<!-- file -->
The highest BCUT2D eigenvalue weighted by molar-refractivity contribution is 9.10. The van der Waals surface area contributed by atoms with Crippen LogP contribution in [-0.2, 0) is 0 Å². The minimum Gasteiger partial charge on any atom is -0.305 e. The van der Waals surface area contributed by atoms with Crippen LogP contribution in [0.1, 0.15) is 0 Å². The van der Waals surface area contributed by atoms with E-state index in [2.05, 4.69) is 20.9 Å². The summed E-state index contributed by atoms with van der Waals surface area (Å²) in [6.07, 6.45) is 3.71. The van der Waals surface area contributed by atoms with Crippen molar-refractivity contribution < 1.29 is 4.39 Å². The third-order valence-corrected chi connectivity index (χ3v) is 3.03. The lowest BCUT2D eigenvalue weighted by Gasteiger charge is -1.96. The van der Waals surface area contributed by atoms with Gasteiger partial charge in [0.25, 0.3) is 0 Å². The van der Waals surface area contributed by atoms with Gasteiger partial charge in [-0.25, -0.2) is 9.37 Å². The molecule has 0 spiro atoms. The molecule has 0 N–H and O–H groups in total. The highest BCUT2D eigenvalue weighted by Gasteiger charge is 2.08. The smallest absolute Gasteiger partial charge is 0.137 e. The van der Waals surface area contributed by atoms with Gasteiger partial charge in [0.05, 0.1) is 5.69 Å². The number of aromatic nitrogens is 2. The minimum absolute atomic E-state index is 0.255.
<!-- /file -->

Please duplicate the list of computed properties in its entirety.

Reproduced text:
The highest BCUT2D eigenvalue weighted by molar-refractivity contribution is 9.10. The van der Waals surface area contributed by atoms with Crippen LogP contribution in [-0.2, 0) is 0 Å². The minimum Gasteiger partial charge on any atom is -0.305 e. The van der Waals surface area contributed by atoms with Crippen LogP contribution in [0.1, 0.15) is 0 Å². The van der Waals surface area contributed by atoms with E-state index in [2.05, 4.69) is 20.9 Å². The summed E-state index contributed by atoms with van der Waals surface area (Å²) in [6.07, 6.45) is 3.71. The van der Waals surface area contributed by atoms with Crippen molar-refractivity contribution < 1.29 is 4.39 Å². The third-order valence-corrected chi connectivity index (χ3v) is 3.03. The lowest BCUT2D eigenvalue weighted by Gasteiger charge is -1.96. The van der Waals surface area contributed by atoms with Gasteiger partial charge in [0.25, 0.3) is 0 Å². The van der Waals surface area contributed by atoms with Gasteiger partial charge in [-0.25, -0.2) is 9.37 Å². The molecule has 0 spiro atoms. The molecule has 0 N–H and O–H groups in total. The highest BCUT2D eigenvalue weighted by Gasteiger charge is 2.08. The smallest absolute Gasteiger partial charge is 0.137 e. The van der Waals surface area contributed by atoms with Gasteiger partial charge in [0.05, 0.1) is 5.69 Å². The number of aromatic nitrogens is 2. The minimum absolute atomic E-state index is 0.255.